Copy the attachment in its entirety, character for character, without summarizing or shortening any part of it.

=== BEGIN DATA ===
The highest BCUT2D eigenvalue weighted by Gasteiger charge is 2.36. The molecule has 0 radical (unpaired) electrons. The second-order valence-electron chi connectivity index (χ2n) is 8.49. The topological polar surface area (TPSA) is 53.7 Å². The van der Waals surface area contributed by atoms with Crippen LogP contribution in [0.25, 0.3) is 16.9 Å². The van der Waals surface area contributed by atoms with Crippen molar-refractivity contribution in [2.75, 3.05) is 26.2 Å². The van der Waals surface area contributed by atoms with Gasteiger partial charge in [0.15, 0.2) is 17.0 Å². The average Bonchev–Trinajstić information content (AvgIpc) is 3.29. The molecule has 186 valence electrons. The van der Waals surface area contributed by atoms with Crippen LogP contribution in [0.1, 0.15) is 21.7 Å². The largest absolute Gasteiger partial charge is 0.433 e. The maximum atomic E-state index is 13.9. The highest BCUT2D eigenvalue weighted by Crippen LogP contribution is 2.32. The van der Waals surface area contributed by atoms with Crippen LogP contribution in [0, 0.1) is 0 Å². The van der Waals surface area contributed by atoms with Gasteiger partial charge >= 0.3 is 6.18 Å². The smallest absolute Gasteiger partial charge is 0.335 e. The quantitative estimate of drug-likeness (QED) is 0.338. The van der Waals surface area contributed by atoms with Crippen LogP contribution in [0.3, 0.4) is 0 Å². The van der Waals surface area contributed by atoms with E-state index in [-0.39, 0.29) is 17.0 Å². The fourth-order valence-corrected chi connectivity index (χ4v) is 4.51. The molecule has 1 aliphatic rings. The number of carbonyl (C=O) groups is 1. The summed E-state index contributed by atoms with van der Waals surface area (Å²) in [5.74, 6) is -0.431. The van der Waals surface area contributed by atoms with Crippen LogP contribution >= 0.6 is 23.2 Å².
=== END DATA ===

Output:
The highest BCUT2D eigenvalue weighted by Gasteiger charge is 2.36. The molecule has 0 radical (unpaired) electrons. The second-order valence-electron chi connectivity index (χ2n) is 8.49. The topological polar surface area (TPSA) is 53.7 Å². The van der Waals surface area contributed by atoms with Crippen LogP contribution in [0.25, 0.3) is 16.9 Å². The van der Waals surface area contributed by atoms with Crippen molar-refractivity contribution in [2.75, 3.05) is 26.2 Å². The van der Waals surface area contributed by atoms with Gasteiger partial charge in [0.15, 0.2) is 17.0 Å². The average Bonchev–Trinajstić information content (AvgIpc) is 3.29. The molecule has 186 valence electrons. The van der Waals surface area contributed by atoms with Crippen LogP contribution in [0.1, 0.15) is 21.7 Å². The largest absolute Gasteiger partial charge is 0.433 e. The maximum atomic E-state index is 13.9. The highest BCUT2D eigenvalue weighted by Crippen LogP contribution is 2.32. The van der Waals surface area contributed by atoms with Crippen LogP contribution in [0, 0.1) is 0 Å². The van der Waals surface area contributed by atoms with Gasteiger partial charge >= 0.3 is 6.18 Å². The smallest absolute Gasteiger partial charge is 0.335 e. The quantitative estimate of drug-likeness (QED) is 0.338. The van der Waals surface area contributed by atoms with Crippen LogP contribution in [0.3, 0.4) is 0 Å². The van der Waals surface area contributed by atoms with E-state index in [-0.39, 0.29) is 17.0 Å². The fourth-order valence-corrected chi connectivity index (χ4v) is 4.51. The molecule has 1 aliphatic rings. The number of carbonyl (C=O) groups is 1. The summed E-state index contributed by atoms with van der Waals surface area (Å²) in [5.74, 6) is -0.431. The van der Waals surface area contributed by atoms with Crippen LogP contribution >= 0.6 is 23.2 Å².